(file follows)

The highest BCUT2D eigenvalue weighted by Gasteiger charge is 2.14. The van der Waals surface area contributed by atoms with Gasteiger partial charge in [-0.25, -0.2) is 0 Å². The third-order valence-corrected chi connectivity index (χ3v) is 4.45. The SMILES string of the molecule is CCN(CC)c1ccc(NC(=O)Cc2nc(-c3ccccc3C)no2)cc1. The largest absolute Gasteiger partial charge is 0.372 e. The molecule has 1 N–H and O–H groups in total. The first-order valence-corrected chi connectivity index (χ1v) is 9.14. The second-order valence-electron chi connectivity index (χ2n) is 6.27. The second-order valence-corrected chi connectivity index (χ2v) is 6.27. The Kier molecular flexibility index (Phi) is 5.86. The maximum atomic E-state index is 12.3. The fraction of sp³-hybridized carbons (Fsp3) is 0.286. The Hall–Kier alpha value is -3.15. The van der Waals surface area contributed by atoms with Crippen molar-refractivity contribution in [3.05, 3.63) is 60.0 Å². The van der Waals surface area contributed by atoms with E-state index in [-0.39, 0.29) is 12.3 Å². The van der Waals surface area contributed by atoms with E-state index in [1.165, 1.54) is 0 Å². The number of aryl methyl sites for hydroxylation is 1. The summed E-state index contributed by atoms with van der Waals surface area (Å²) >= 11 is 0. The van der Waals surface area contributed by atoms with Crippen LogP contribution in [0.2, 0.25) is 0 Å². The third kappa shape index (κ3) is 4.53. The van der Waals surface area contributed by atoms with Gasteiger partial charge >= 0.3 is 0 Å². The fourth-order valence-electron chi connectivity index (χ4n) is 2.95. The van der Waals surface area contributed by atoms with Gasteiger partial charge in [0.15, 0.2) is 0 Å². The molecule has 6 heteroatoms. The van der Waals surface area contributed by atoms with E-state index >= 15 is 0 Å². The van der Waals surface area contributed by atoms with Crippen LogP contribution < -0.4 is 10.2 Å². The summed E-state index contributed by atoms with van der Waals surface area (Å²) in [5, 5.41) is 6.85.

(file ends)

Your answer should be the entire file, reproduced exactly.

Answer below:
The highest BCUT2D eigenvalue weighted by Gasteiger charge is 2.14. The van der Waals surface area contributed by atoms with Gasteiger partial charge in [-0.25, -0.2) is 0 Å². The third-order valence-corrected chi connectivity index (χ3v) is 4.45. The SMILES string of the molecule is CCN(CC)c1ccc(NC(=O)Cc2nc(-c3ccccc3C)no2)cc1. The largest absolute Gasteiger partial charge is 0.372 e. The molecule has 1 N–H and O–H groups in total. The first-order valence-corrected chi connectivity index (χ1v) is 9.14. The second-order valence-electron chi connectivity index (χ2n) is 6.27. The second-order valence-corrected chi connectivity index (χ2v) is 6.27. The Kier molecular flexibility index (Phi) is 5.86. The maximum atomic E-state index is 12.3. The fraction of sp³-hybridized carbons (Fsp3) is 0.286. The Hall–Kier alpha value is -3.15. The van der Waals surface area contributed by atoms with Crippen molar-refractivity contribution in [3.05, 3.63) is 60.0 Å². The van der Waals surface area contributed by atoms with E-state index in [-0.39, 0.29) is 12.3 Å². The van der Waals surface area contributed by atoms with E-state index in [1.165, 1.54) is 0 Å². The number of aryl methyl sites for hydroxylation is 1. The summed E-state index contributed by atoms with van der Waals surface area (Å²) >= 11 is 0. The van der Waals surface area contributed by atoms with Crippen LogP contribution in [0.2, 0.25) is 0 Å². The third kappa shape index (κ3) is 4.53. The van der Waals surface area contributed by atoms with Gasteiger partial charge >= 0.3 is 0 Å². The fourth-order valence-electron chi connectivity index (χ4n) is 2.95. The van der Waals surface area contributed by atoms with Gasteiger partial charge in [0.15, 0.2) is 0 Å². The molecule has 6 heteroatoms. The van der Waals surface area contributed by atoms with E-state index >= 15 is 0 Å². The van der Waals surface area contributed by atoms with Crippen LogP contribution < -0.4 is 10.2 Å². The summed E-state index contributed by atoms with van der Waals surface area (Å²) in [5, 5.41) is 6.85.